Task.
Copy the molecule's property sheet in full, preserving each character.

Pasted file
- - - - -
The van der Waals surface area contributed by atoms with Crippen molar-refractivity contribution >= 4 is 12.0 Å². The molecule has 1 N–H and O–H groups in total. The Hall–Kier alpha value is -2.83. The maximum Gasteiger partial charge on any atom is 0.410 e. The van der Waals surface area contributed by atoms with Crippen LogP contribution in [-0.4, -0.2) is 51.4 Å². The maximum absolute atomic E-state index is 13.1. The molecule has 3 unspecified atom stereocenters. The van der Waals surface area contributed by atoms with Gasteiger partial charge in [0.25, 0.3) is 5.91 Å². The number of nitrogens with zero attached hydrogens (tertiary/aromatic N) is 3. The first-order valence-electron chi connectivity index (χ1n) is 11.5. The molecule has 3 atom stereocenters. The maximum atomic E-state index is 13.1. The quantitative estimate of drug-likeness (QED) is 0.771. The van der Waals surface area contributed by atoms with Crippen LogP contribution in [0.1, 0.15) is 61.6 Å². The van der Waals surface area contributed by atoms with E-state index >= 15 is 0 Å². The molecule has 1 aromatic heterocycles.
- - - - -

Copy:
The van der Waals surface area contributed by atoms with Crippen molar-refractivity contribution >= 4 is 12.0 Å². The molecule has 1 N–H and O–H groups in total. The Hall–Kier alpha value is -2.83. The maximum Gasteiger partial charge on any atom is 0.410 e. The van der Waals surface area contributed by atoms with Crippen LogP contribution in [-0.4, -0.2) is 51.4 Å². The maximum absolute atomic E-state index is 13.1. The molecule has 3 unspecified atom stereocenters. The van der Waals surface area contributed by atoms with Gasteiger partial charge in [0.25, 0.3) is 5.91 Å². The number of nitrogens with zero attached hydrogens (tertiary/aromatic N) is 3. The first-order valence-electron chi connectivity index (χ1n) is 11.5. The molecule has 3 atom stereocenters. The maximum atomic E-state index is 13.1. The quantitative estimate of drug-likeness (QED) is 0.771. The van der Waals surface area contributed by atoms with Crippen LogP contribution in [0.1, 0.15) is 61.6 Å². The van der Waals surface area contributed by atoms with E-state index >= 15 is 0 Å². The molecule has 1 aromatic heterocycles.